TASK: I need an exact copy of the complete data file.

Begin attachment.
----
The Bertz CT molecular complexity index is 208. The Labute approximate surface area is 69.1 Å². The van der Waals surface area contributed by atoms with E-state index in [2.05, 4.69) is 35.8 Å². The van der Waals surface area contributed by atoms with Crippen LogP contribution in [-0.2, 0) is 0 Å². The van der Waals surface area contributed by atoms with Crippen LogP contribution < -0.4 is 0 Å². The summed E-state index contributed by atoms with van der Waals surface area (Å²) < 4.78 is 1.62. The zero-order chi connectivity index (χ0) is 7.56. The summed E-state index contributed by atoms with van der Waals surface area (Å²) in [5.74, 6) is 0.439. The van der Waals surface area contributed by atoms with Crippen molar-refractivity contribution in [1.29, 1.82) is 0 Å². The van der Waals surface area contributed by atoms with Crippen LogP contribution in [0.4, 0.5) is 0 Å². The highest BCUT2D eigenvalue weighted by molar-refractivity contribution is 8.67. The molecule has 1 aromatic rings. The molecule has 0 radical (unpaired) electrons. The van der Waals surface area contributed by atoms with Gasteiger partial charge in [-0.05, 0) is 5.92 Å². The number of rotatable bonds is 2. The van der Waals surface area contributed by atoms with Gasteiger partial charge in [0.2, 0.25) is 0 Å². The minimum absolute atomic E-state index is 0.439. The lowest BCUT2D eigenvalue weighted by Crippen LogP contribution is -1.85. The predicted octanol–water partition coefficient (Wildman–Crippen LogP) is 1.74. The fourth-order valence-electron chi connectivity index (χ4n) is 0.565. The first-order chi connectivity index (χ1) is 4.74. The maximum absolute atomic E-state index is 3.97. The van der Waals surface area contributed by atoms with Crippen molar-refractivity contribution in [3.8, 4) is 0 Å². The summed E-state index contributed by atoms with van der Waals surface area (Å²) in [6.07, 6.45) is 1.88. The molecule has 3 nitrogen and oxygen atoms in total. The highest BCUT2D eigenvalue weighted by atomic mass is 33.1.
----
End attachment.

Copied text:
The Bertz CT molecular complexity index is 208. The Labute approximate surface area is 69.1 Å². The van der Waals surface area contributed by atoms with E-state index in [2.05, 4.69) is 35.8 Å². The van der Waals surface area contributed by atoms with Crippen LogP contribution in [-0.2, 0) is 0 Å². The van der Waals surface area contributed by atoms with Crippen LogP contribution < -0.4 is 0 Å². The summed E-state index contributed by atoms with van der Waals surface area (Å²) < 4.78 is 1.62. The zero-order chi connectivity index (χ0) is 7.56. The summed E-state index contributed by atoms with van der Waals surface area (Å²) in [5.74, 6) is 0.439. The van der Waals surface area contributed by atoms with Crippen molar-refractivity contribution in [1.29, 1.82) is 0 Å². The van der Waals surface area contributed by atoms with Crippen LogP contribution in [0.4, 0.5) is 0 Å². The highest BCUT2D eigenvalue weighted by molar-refractivity contribution is 8.67. The molecule has 1 aromatic rings. The molecule has 0 radical (unpaired) electrons. The van der Waals surface area contributed by atoms with Gasteiger partial charge in [-0.05, 0) is 5.92 Å². The number of rotatable bonds is 2. The van der Waals surface area contributed by atoms with Gasteiger partial charge in [0.2, 0.25) is 0 Å². The minimum absolute atomic E-state index is 0.439. The lowest BCUT2D eigenvalue weighted by Crippen LogP contribution is -1.85. The predicted octanol–water partition coefficient (Wildman–Crippen LogP) is 1.74. The fourth-order valence-electron chi connectivity index (χ4n) is 0.565. The first-order chi connectivity index (χ1) is 4.74. The maximum absolute atomic E-state index is 3.97. The van der Waals surface area contributed by atoms with Crippen molar-refractivity contribution in [3.8, 4) is 0 Å². The summed E-state index contributed by atoms with van der Waals surface area (Å²) in [6.07, 6.45) is 1.88. The molecule has 3 nitrogen and oxygen atoms in total. The highest BCUT2D eigenvalue weighted by atomic mass is 33.1.